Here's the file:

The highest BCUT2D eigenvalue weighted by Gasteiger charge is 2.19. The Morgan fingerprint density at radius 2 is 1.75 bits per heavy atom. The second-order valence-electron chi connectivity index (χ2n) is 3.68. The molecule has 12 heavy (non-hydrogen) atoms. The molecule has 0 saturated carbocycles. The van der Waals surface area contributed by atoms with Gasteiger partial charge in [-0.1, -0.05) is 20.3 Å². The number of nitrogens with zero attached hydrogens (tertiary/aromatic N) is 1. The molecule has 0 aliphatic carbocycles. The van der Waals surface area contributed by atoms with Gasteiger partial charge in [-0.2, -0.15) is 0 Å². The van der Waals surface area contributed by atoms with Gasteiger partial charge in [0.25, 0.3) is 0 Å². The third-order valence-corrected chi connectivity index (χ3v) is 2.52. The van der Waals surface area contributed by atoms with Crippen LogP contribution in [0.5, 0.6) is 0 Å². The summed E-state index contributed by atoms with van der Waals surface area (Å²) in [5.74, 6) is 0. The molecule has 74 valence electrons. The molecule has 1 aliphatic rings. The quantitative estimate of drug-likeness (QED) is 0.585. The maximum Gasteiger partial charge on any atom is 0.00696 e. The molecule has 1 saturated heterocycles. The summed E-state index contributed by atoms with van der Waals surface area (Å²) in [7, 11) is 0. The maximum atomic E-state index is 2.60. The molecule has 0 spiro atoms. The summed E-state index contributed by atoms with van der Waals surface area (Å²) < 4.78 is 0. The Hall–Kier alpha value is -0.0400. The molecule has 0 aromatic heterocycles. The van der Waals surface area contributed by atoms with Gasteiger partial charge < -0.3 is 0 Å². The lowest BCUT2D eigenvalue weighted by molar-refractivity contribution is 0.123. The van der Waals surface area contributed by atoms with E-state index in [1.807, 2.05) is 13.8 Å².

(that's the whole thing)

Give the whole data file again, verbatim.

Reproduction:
The highest BCUT2D eigenvalue weighted by Gasteiger charge is 2.19. The Morgan fingerprint density at radius 2 is 1.75 bits per heavy atom. The second-order valence-electron chi connectivity index (χ2n) is 3.68. The molecule has 12 heavy (non-hydrogen) atoms. The molecule has 0 saturated carbocycles. The van der Waals surface area contributed by atoms with Gasteiger partial charge in [-0.1, -0.05) is 20.3 Å². The number of nitrogens with zero attached hydrogens (tertiary/aromatic N) is 1. The molecule has 0 aliphatic carbocycles. The van der Waals surface area contributed by atoms with Gasteiger partial charge in [-0.2, -0.15) is 0 Å². The van der Waals surface area contributed by atoms with Gasteiger partial charge in [0.25, 0.3) is 0 Å². The third-order valence-corrected chi connectivity index (χ3v) is 2.52. The van der Waals surface area contributed by atoms with Crippen LogP contribution in [0.5, 0.6) is 0 Å². The summed E-state index contributed by atoms with van der Waals surface area (Å²) in [5.74, 6) is 0. The molecule has 74 valence electrons. The molecule has 1 aliphatic rings. The quantitative estimate of drug-likeness (QED) is 0.585. The maximum Gasteiger partial charge on any atom is 0.00696 e. The molecule has 1 saturated heterocycles. The summed E-state index contributed by atoms with van der Waals surface area (Å²) in [7, 11) is 0. The maximum atomic E-state index is 2.60. The molecule has 0 spiro atoms. The summed E-state index contributed by atoms with van der Waals surface area (Å²) < 4.78 is 0. The Hall–Kier alpha value is -0.0400. The molecule has 0 aromatic heterocycles. The van der Waals surface area contributed by atoms with Gasteiger partial charge < -0.3 is 0 Å². The lowest BCUT2D eigenvalue weighted by molar-refractivity contribution is 0.123. The van der Waals surface area contributed by atoms with E-state index in [1.807, 2.05) is 13.8 Å².